CCU and SC Floodwater Commission partner to install ‘Smart Reef’ technology in Horry County

Grand Strand

HORRY COUNTY, S.C. (WBTW) — CCU and the S.C. Floodwater Commission were off the South Carolina coast near the Little River Inlet Friday installing a “Smart Reef” system that will be able to gather marine and weather information.

“Today’s project was tying us into a broader network,” S.C. Floodwater Commission Chairman Tom Mullikin said. “We intend to create the underwater internet where we can get real-time data and images both to show us, to address both of those issues, marine development of life and research. To help our planners understand more about the coastal surge and where we should place these artificial reefs in order to maximize their effectiveness with wave attenuation.”

This “Smart Reef” undersea information-collection system was developed by Coastal Carolina University’s Burroughs & Chapin Center for Marine and Wetland Studies.

“We’re looking at strategies that will create a continuum of resiliency efforts starting in the ocean and then working our way to the mountains,” Mullikin said.

According to a release by CCU, concrete blocks housing environmental sensors were installed on the Ron McManus Memorial Reef system near the Little River Inlet.

The release states that this “Smart Reef” system will be the first of three phases that will enable researchers at CCU to collect real-time data.

Mullikin says this data will help researchers understand flooding and other various threats to South Carolina coasts.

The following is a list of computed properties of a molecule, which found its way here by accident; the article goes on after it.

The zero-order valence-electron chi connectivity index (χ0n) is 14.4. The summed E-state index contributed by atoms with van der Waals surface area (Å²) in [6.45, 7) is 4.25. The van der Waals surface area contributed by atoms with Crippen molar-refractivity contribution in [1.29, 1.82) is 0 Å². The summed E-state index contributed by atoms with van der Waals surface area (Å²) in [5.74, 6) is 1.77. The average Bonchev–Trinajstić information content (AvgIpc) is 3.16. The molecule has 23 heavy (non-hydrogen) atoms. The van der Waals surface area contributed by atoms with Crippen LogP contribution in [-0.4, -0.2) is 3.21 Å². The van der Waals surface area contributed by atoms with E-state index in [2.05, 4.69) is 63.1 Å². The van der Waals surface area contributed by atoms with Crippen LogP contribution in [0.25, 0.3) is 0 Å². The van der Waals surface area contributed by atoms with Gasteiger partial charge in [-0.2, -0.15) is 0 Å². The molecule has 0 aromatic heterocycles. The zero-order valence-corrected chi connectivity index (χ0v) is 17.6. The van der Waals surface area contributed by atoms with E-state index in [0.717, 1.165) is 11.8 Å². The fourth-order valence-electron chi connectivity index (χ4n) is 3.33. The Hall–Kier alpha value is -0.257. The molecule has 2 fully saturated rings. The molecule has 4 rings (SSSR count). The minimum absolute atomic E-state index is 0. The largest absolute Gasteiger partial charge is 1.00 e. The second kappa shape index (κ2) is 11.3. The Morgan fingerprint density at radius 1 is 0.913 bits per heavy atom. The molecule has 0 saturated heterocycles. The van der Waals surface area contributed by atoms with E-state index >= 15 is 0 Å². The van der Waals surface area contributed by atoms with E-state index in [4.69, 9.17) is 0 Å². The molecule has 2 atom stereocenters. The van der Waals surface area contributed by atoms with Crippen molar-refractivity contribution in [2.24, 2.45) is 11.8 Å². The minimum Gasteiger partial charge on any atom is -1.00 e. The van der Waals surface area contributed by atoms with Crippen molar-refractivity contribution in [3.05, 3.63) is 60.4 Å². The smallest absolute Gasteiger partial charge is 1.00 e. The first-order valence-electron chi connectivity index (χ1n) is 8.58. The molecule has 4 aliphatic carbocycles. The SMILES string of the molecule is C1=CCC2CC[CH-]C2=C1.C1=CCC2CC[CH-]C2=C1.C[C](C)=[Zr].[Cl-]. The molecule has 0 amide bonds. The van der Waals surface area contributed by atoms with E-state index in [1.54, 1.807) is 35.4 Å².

“We’re taking the floodwater commission’s recommendation that the Governor’s embraced and we’re taking the natural science and we’re actually doing something,” Mullikin said.

In the news release, Paul T. Gayes, professor and director of CCU’s Burroughs & Chapin Center for Marine and Wetland Studies said, “ultimately, the data will continue to aid the development and increase the resolution of the CCU interactively coupled Ocean-Wave-Atmosphere-Flood modeling system, leading to improved predictive capability related to environmental quality, habitat change, and storm effects within the artificial reef system and broader coastal zone of northern South Carolina.”

Mullikin said local and state leaders including Gov. McMaster are actively helping with this project.

“The credit goes to Governor McMaster,” Mullikins said. “He has followed this every step of the way. He called us last night to wish us good luck. He’s intimately, actively involved in looking at these strategies and the reason why this works is because we have a leader at the top committed to making meaningful progress.”

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